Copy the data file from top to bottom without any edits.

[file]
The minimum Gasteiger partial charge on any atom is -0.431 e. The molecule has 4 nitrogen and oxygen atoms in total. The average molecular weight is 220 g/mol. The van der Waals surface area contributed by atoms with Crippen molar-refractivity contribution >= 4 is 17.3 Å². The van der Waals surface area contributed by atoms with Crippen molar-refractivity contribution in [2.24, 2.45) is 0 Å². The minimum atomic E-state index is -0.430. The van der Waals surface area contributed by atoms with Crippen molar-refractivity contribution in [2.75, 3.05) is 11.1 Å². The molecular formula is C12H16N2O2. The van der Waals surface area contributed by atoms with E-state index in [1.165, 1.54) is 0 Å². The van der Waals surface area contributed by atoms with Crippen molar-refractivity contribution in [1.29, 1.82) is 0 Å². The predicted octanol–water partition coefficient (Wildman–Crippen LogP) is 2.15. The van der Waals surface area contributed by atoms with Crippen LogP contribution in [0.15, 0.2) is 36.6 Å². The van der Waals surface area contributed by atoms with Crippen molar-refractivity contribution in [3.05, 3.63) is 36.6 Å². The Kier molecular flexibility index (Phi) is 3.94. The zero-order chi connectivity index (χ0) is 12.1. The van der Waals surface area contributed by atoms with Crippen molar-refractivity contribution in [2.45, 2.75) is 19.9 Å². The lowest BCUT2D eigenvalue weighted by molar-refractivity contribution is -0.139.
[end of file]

The minimum Gasteiger partial charge on any atom is -0.431 e. The molecule has 4 nitrogen and oxygen atoms in total. The average molecular weight is 220 g/mol. The van der Waals surface area contributed by atoms with Crippen molar-refractivity contribution >= 4 is 17.3 Å². The van der Waals surface area contributed by atoms with Crippen molar-refractivity contribution in [2.24, 2.45) is 0 Å². The minimum atomic E-state index is -0.430. The van der Waals surface area contributed by atoms with Crippen molar-refractivity contribution in [2.75, 3.05) is 11.1 Å². The molecular formula is C12H16N2O2. The van der Waals surface area contributed by atoms with E-state index in [1.165, 1.54) is 0 Å². The van der Waals surface area contributed by atoms with Crippen molar-refractivity contribution in [1.29, 1.82) is 0 Å². The predicted octanol–water partition coefficient (Wildman–Crippen LogP) is 2.15. The van der Waals surface area contributed by atoms with Crippen LogP contribution in [0.15, 0.2) is 36.6 Å². The van der Waals surface area contributed by atoms with Crippen molar-refractivity contribution in [3.05, 3.63) is 36.6 Å². The Kier molecular flexibility index (Phi) is 3.94. The zero-order chi connectivity index (χ0) is 12.1. The van der Waals surface area contributed by atoms with Crippen molar-refractivity contribution in [2.45, 2.75) is 19.9 Å². The lowest BCUT2D eigenvalue weighted by molar-refractivity contribution is -0.139.